2. Funds from KIIFB are being used to build public infrastructures and such a move by CAG could hurt the interests of the State.
  3. KIIFB Bonds were raised with the approval of RBI then how such borrowings can be unconstitutional.


  1. As KIIFB has no source of income, and state stood as a guarantor to the borrowings by the KIIFB, and this may ultimately turn out to be a direct liability of the State government.
  2. State has to furnish to Centre all the financial statements showing the estimates of receipts and payments of all sources of borrowings, including Open Market borrowings.
  3. If this mode was followed by other States, the external liabilities of the country would rise substantially without the Centre’s knowledge of such liabilities.
  4. For decentralisation of financial autonomy, it is necessary to provide a mechanism for regulation of state subnational debt.
Chapter II in Part XII of the Constitution of India deals with borrowing. Article 292 deals with borrowing by the Central Government, Article 293 (1) of the Constitution sets the limit on state government borrowings.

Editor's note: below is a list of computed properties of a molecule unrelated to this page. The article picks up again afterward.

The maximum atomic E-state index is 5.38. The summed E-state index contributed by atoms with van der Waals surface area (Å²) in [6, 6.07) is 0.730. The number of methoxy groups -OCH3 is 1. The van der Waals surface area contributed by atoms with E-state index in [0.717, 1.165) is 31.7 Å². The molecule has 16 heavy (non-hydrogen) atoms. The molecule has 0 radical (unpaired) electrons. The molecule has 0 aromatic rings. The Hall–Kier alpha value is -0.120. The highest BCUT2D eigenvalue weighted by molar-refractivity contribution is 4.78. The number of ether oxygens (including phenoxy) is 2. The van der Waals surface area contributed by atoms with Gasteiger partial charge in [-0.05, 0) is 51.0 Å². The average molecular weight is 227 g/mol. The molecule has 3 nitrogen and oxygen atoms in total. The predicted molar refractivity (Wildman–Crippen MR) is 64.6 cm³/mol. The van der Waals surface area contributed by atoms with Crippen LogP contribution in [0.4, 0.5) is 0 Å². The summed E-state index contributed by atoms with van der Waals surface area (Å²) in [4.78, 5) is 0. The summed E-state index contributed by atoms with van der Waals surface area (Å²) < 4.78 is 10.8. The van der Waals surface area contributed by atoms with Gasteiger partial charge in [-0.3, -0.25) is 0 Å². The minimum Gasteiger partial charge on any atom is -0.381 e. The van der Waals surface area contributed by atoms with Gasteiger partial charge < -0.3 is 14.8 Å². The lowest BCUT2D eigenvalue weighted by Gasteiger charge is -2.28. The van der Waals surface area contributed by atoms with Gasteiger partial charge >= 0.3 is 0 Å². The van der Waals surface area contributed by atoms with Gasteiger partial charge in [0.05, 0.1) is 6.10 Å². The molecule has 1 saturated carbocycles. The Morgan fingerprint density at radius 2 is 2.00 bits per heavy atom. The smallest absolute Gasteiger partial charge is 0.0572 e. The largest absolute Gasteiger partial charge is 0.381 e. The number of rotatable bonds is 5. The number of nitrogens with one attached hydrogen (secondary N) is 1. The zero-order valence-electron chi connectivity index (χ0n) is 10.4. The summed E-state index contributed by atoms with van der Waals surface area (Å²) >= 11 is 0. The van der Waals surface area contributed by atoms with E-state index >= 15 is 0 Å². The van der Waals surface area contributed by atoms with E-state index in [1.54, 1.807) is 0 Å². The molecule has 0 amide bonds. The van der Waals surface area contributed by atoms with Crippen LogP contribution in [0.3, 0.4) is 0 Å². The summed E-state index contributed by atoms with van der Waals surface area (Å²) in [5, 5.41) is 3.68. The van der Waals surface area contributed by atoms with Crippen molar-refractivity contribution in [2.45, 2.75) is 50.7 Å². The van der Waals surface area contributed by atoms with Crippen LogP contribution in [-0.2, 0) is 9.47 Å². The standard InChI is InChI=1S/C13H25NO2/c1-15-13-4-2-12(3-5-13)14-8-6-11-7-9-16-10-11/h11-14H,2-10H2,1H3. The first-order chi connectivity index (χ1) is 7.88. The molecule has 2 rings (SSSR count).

Off-budget borrowings: Government keeps its fiscal deficit in check by making quasi-government entities borrow on its behalf, to partly fund its expenditure plan for the year.


Ensure scientific management of e-waste, environmental crimes as serious as assault: NGT to CPCB


Biomedical waste sites must get authorisation: NGT


  1. National Green Tribunal (NGT) has recently ordered central and all state pollution control boards that scientific disposal of e-waste should be ensured as per rules citing huge gaps in compliance of electronic waste-management rules.
  2. NGT has directed biomedical waste management facilities in the country to obtain authorisation from State pollution control boards to ensure compliance from the biomedical waste management facilities due to regular fines being imposed on various healthcare facilities and biomedical waste treatment facilities.